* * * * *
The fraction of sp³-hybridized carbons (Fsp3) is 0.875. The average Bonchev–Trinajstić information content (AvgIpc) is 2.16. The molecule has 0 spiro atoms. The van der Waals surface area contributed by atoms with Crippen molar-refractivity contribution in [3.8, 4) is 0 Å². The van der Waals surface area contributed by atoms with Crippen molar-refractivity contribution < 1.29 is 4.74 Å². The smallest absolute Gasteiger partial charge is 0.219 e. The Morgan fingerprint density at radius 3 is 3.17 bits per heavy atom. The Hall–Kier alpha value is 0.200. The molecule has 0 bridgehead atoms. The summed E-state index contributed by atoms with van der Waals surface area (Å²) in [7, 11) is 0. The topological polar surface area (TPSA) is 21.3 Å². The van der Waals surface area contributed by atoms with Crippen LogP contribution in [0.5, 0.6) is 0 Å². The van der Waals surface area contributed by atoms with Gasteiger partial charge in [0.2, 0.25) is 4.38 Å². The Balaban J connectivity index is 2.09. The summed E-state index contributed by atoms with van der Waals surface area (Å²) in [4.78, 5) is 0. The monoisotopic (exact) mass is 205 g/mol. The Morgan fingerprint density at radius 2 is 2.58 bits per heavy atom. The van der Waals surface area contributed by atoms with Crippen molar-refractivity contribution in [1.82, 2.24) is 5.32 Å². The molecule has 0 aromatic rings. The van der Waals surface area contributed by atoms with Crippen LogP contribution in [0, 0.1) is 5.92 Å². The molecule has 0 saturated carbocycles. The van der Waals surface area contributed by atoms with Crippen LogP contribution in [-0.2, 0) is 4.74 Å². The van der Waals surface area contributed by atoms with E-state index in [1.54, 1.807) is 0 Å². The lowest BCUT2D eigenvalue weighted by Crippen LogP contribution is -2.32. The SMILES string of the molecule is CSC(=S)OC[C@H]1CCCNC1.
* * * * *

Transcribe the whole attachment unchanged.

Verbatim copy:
The fraction of sp³-hybridized carbons (Fsp3) is 0.875. The average Bonchev–Trinajstić information content (AvgIpc) is 2.16. The molecule has 0 spiro atoms. The van der Waals surface area contributed by atoms with Crippen molar-refractivity contribution in [3.8, 4) is 0 Å². The van der Waals surface area contributed by atoms with Crippen molar-refractivity contribution < 1.29 is 4.74 Å². The smallest absolute Gasteiger partial charge is 0.219 e. The Morgan fingerprint density at radius 3 is 3.17 bits per heavy atom. The Hall–Kier alpha value is 0.200. The molecule has 0 bridgehead atoms. The summed E-state index contributed by atoms with van der Waals surface area (Å²) in [7, 11) is 0. The topological polar surface area (TPSA) is 21.3 Å². The van der Waals surface area contributed by atoms with Crippen LogP contribution in [0.5, 0.6) is 0 Å². The van der Waals surface area contributed by atoms with Gasteiger partial charge in [0.2, 0.25) is 4.38 Å². The Balaban J connectivity index is 2.09. The summed E-state index contributed by atoms with van der Waals surface area (Å²) in [4.78, 5) is 0. The monoisotopic (exact) mass is 205 g/mol. The Morgan fingerprint density at radius 2 is 2.58 bits per heavy atom. The van der Waals surface area contributed by atoms with Crippen molar-refractivity contribution in [1.82, 2.24) is 5.32 Å². The molecule has 0 aromatic rings. The van der Waals surface area contributed by atoms with Crippen LogP contribution in [0, 0.1) is 5.92 Å². The molecule has 0 saturated carbocycles. The van der Waals surface area contributed by atoms with Crippen LogP contribution in [-0.2, 0) is 4.74 Å². The van der Waals surface area contributed by atoms with E-state index in [1.54, 1.807) is 0 Å². The lowest BCUT2D eigenvalue weighted by Crippen LogP contribution is -2.32. The SMILES string of the molecule is CSC(=S)OC[C@H]1CCCNC1.